Lots of time spent indoors lately? Too bad for you. All we have to contend with over here is an ongoing drought (according to my personal record of note- The Carmel Pine Cone- this year's low is 4.19 inches, which "smashed" the previous low of 8.96inches in 1953. That is some serious halving. No wonder they ain't no mushrooms to be found.), an average ambient temperature of 53*, and the by-now obvious dearth of rider-partiers, or partying-riders, or people who really know how to have a fun time. As I like to call them.

I've lamented before the difficulty in finding the perfect balance with regard to partying and riding (hard), so I will only lamentito here. The range from DUI rider (which, if you wear normal clothes while riding, the general public figures you for, and for which- let's face it- sometimes you could rightly be mistaken, if there were the general public on sick ass trails. Ha HA!) to "serious racer" being the spectrum, I'd say we have both types in Monterey County but no middle ground. I have no love for either end of the spectrum. Someone who knew more than I ever will said the middle path is the one, and I feel sure he/she was talking about singletrack. Or maybe really twisty and perfectly surfaced one-lane traffickless tarmac. Either. Anyhow, it can all be summed up with: the pickings is slim and (2) straight is the way and narrow the gate.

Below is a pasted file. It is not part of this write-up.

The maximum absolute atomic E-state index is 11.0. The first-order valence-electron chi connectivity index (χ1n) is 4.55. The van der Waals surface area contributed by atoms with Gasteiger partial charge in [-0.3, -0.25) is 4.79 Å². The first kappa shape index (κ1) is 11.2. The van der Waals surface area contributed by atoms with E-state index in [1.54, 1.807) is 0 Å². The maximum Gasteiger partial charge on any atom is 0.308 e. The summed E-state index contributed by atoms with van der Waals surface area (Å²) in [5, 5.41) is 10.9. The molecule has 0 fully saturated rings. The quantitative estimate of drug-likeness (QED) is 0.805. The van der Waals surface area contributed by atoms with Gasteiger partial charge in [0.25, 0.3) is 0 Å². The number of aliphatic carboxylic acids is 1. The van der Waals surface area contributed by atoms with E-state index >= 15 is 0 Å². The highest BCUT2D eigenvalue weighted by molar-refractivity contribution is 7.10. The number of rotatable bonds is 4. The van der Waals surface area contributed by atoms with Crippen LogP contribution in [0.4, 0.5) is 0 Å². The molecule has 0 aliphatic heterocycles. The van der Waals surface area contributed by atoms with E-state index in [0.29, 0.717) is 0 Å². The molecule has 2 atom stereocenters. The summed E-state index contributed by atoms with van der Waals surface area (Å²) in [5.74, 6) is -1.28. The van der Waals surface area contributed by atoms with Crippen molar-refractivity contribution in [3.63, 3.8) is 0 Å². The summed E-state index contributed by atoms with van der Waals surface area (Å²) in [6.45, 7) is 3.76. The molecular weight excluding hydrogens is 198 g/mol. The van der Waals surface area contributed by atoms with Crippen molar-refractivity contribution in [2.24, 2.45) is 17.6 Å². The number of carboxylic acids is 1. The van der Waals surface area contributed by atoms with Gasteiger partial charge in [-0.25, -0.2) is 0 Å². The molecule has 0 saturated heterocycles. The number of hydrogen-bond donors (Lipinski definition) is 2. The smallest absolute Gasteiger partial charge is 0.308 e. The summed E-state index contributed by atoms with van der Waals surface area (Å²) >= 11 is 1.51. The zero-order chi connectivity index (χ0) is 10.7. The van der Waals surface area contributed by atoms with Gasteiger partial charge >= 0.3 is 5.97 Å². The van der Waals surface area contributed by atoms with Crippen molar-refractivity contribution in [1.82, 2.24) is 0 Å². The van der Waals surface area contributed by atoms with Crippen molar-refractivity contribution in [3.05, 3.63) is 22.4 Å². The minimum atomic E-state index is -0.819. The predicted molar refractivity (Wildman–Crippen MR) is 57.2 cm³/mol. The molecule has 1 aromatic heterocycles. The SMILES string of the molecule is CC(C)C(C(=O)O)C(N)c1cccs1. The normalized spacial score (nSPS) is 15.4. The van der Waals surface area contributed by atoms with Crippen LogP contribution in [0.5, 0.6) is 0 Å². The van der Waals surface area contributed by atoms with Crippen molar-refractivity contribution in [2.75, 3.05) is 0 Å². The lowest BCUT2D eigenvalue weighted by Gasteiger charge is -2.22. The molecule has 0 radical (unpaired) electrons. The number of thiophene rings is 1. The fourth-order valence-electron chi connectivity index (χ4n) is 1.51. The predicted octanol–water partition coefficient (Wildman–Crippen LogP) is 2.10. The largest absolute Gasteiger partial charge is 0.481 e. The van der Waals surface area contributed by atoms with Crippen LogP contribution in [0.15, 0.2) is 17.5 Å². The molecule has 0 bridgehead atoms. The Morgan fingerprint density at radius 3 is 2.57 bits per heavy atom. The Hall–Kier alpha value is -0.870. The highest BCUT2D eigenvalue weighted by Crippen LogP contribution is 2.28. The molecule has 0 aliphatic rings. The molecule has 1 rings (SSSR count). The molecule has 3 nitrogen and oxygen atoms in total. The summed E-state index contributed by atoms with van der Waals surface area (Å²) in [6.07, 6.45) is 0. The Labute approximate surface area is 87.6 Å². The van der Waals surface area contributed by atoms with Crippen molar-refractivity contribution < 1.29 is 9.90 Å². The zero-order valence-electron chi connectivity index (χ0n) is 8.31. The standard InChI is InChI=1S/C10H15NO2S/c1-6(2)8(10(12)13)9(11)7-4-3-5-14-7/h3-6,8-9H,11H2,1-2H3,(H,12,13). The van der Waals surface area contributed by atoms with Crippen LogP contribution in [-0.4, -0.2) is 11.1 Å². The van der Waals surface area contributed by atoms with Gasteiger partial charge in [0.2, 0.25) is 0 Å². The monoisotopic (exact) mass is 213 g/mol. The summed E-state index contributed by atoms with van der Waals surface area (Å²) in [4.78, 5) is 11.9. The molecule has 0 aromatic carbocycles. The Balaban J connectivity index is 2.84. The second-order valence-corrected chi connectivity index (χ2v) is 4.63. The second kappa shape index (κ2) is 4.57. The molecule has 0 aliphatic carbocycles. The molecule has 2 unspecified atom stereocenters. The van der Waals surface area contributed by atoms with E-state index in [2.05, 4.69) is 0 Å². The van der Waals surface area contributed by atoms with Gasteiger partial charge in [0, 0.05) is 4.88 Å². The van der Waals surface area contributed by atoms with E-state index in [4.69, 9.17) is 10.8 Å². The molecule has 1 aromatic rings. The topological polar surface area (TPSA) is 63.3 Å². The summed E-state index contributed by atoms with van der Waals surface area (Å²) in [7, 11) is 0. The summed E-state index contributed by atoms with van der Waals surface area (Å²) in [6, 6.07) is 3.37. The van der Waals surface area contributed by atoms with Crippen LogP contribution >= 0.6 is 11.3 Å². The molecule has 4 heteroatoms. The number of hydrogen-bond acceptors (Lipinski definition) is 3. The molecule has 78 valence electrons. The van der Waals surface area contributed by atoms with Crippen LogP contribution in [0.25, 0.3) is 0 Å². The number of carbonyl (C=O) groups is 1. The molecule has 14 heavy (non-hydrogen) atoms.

All that adds up to the humble brag. And that isn't what Road Riding (or, as it was called in my youth "cycling") is all about. These things are on my mind, because local partner and youthful buddy _____ P is leaving town for good soon, and has been dipping his toe into the deep water of road riding. He doesn't know the history and pageantry that lurks there. It was a surprise to me when I mentioned in passing Hampsten's ride on the Gavia and I was met with a blank look. And frankly, kind of a sneer. Raised on mountain biking, he has an intuition that roadies (as a category) are dicks. Who can blame him?